I had an interesting experience the other day that may prove instructive for anyone wondering how to get your message out to the media. The Memphis Commercial Appeal had a story on a project by the Corps of Engineers. The Corps is spending millions to fix a project on the Wolf River. Of course, the project they're fixing is their own, from 20 years ago. We had a reporter who needed a story that day, so we thought this would be an interesting one to do. First it's visual, it's accessible, it's tax dollars at work, and it could probably be turned quickly (logistics being a ruling fact of life for local television). I know there is an active land trust that works along the river, The Wolf River Conservancy. No one from the conservancy was quoted in the article, just the Corps spokesperson. I always think it's important to try to have more than one perspective on a story, so I found the number for the conservancy. Our reporter contacted the Executive Director, he said he'd be happy to do an interview. The Corps spokesperson said yes too. So the crew heads out to shoot the story. When I read the script, there was no one from the conservancy, just two people from the Corps. Where's the conservancy guy? Turns out he never showed for the interview. I don't know how the mix-up happened. The reporter says she even called his office to find out where he was, was told he was supposed to be there... but no interview. So we did the story anyway, but it was totally from the Corps of Engineers perspective.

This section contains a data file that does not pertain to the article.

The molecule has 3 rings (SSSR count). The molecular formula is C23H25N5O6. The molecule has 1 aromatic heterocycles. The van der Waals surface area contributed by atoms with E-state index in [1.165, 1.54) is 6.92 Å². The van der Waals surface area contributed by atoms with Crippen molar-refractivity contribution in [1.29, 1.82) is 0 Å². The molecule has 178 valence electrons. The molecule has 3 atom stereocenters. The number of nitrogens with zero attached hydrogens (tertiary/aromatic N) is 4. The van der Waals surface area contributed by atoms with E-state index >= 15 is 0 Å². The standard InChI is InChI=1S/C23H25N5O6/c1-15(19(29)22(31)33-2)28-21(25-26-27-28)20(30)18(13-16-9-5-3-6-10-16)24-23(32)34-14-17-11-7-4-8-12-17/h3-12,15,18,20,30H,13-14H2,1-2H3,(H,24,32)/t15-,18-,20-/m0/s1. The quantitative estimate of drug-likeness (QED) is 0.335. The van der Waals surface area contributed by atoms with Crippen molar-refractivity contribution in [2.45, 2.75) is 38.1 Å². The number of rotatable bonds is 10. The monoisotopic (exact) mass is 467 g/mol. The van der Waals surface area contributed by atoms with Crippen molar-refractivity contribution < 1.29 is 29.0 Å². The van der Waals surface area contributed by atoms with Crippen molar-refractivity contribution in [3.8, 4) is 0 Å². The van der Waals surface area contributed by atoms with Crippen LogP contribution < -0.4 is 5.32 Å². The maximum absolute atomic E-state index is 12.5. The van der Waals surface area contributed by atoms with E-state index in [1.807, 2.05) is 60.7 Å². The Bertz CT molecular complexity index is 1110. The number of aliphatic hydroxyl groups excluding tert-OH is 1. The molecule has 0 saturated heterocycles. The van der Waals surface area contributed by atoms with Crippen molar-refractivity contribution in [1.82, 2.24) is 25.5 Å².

I'm sure there was a good reason for the no-show, but it was a shame. Local television, for better or worse, doesn't do that many environmental stories. Here were two stories on the environmental impact of a corps project, one newspaper, one tv, and the local environmental group that knows the most about the situation is never even mentioned. How can that be avoided?
The first, is make sure you make contact with all the media in your area. Know who the reporters are who will be doing environmental stories. Know the assignment desk people at the TV stations. Make sure they have your numbers. Drop by one day with some coffee mugs with your organization's name on it. Suggest story ideas from time to time. Don't be a pest, but make sure people know who you are and how to get in touch with you.
If a story comes out that you should have been in but weren't, make sure you call the reporter. In a best case scenario, you may be able to offer up enough extra information to prompt a follow-up story, focused on your angle. At the very least, the reporter will remember you next time.
Finally, if an opportunity to get your message comes along, jump on it. Immediately. TV particularly is time sensitive. The difference between chosing stories can be as simple as the time you are available for an interview. Unless this is considered to be such a big story that the reporter has to wait... putting the interview off by a couple of hours may be enough to kill the story all together. If you become known as someone who is either always available for a story, or get quickly line up an expert who will also be available, you will get more stories. It's as simple as that. It's a two way street, if you can make the reporter's job easier, the reporter will make your job of getting your message out just as easy.